As I made the turn on to my own street, it was as if I could hear myself calling for help to cure me of my absent-mindedness. However, I wondered, why would the voice in my head be female?

It dawned on me that I was actually hearing someone call for help.

I stopped my bicycle and began calling back. The voice continued to call for help as I homed in on it. I finally came to a wooden gate leading into a backyard. I had passed by this house many times before and seen the couple that lived there every once in a while. I think I even recalled that their last name was something like Farber or Feldspar. I slowly opened the gate and espied a long, narrow concrete walkway with a thin vegetable garden planted by a brick wall. Sprawled on her back on the walkway [is there a synonym for walkway?] was an older woman. As I was in seventh grade, “older” was a relative term for me and she could have been anywhere from twenty-five to sixty-five (although I found out later she was fifty).

“Uh…hello?” I called from the gate.

The woman turned her head and exclaimed, “Oh, thank goodness!”

“Are you okay?” I asked apparently thinking that was absolutely normal for a woman to be on her back staring up at the clouds while in a gardening outfit.

“No,” she replied. “I slipped and I think my hip is broken. Can you help me, please?”

I entered the backyard and approached the fallen woman.

My mind was furiously trying to figure out how I could help her. Do I set the leg? What can I use for splints? Do I move her? Do I leave her?

She interrupted my internal triage by asking, “Could you be a dear and phone the fire department?”

This was the days before 9-1-1 was ubiquitous so I walked into her kitchen and next to the phone was a sticker with all the emergency phone numbers. I called the fire department and did my best to explain the situation of a woman in need.

“What is your address?” the person on the other end of the line asked.

“It’s about ten houses down from where I live,” I explained (not so) helpfully.

“Can you ask the woman what her address is?” the dispatcher asked.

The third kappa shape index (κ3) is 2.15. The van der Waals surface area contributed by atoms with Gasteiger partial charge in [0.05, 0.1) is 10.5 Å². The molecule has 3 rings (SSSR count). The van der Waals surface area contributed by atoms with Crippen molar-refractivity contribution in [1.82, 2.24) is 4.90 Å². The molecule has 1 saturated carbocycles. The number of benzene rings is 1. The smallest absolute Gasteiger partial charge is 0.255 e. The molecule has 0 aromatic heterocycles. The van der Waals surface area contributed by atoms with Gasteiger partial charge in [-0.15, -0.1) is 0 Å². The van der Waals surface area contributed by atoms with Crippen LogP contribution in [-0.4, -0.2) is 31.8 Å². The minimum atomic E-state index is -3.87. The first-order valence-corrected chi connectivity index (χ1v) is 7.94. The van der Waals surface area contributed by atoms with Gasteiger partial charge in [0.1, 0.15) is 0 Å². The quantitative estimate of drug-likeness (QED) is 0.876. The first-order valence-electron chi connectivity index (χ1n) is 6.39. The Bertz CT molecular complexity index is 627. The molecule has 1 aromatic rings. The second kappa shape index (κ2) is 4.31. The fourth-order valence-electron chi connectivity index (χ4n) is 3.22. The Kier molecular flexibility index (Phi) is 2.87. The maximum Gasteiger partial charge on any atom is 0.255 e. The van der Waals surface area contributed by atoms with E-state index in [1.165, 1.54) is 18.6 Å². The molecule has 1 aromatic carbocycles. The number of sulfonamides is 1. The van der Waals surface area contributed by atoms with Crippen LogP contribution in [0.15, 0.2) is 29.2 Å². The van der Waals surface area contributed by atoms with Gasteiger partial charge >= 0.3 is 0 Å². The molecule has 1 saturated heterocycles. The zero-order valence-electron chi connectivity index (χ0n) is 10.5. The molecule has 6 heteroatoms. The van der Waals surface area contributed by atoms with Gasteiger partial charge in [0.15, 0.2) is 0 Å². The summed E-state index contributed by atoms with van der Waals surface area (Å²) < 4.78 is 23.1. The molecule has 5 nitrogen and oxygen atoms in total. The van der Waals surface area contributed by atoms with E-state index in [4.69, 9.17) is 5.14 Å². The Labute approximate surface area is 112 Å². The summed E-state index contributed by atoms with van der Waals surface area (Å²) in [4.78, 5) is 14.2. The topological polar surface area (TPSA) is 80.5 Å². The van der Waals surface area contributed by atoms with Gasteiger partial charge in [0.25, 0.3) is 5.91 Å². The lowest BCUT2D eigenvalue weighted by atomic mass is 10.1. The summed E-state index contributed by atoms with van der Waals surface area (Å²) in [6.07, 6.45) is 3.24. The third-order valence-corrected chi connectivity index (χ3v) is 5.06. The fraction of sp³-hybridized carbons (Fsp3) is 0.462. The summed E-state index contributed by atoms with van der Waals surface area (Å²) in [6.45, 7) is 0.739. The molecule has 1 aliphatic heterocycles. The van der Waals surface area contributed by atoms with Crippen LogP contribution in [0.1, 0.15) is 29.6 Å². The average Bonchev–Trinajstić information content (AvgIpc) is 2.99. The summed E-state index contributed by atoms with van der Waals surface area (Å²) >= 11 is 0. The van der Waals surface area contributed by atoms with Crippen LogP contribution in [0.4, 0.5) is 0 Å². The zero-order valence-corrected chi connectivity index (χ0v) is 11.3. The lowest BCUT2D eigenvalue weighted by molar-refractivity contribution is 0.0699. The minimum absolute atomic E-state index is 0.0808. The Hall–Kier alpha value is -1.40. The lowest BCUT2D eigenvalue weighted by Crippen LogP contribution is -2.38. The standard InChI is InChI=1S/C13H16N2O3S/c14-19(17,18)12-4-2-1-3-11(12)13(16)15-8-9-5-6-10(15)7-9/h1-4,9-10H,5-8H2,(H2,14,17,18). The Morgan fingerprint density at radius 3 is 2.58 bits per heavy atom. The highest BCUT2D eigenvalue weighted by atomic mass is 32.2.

For a person with a possibly broken hip and who had a sore throat from calling for help, she was more than patient with me than one would have expected. After I hung up with the fire department, she asked if I could call her husband.

I phoned his office and a gruff voice answered.

“Is this Mr. Farmer?” I asked (after I had received the correct surname from the injured woman).

“Yes. Who’s this?” he asked back, probably curious why such a young squeaky voice would be calling him.

“My name is David and I’m calling from your home. Your wife asked me to call you. She had an accident. She’s okay. I called the fire department and they’re coming. Your wife asked if you could come home.”

“I’ll be right there,” he said quickly before hanging up.

I went back to Mrs. Farmer and we chatted while we waited for the emergency crew to arrive. She told me that she had been calling out for about an hour and was starting to become tired. I explained to her that it was just dumb luck that I happened to be on my bicycle. Had I been in my carpool, I never would have heard her.

When the fire truck and paramedics arrived, I made my way out of the backyard, hopped back on my trusty two-wheeled steed, and left without either of us saying good-bye.

I returned home and my parents asked how my audition went. I told them of my mistake and so they pressed me on where I had been since I was home so late. I nonchalantly related to them my adventures in Mrs. Farmer’s backyard as if saving damsels in distress was just the kind of everyday occurrence that we guys do.


David goes on to list two other instances of serendipity guiding his life, but I’ll hold on those for another posting.

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And now the conclusion of my mini-project to follow the two NASCAR drivers this season who have a connection to the number 36.

First off, congratulations to Tony Stewart for winning this year’s Sprint Cup in an exciting conclusion to the Chase.

As for my project, I had been following Dave Blaney (who drives the Number 36 car) and Jeff Burton (who came in 36th place at NASCAR’s inaugural race, Daytona).

To put it mildly, it was never close.

With all thirty-six (hey, there that’s number again) races complete, Jeff Burton finished the season with 935 points and ended the year in 20th place. Dave Blaney, in the 2011 season, compiled 508 points and finished in 32nd place.

Well, that was fun…see you next year in Daytona for the start of the next exciting NASCAR season.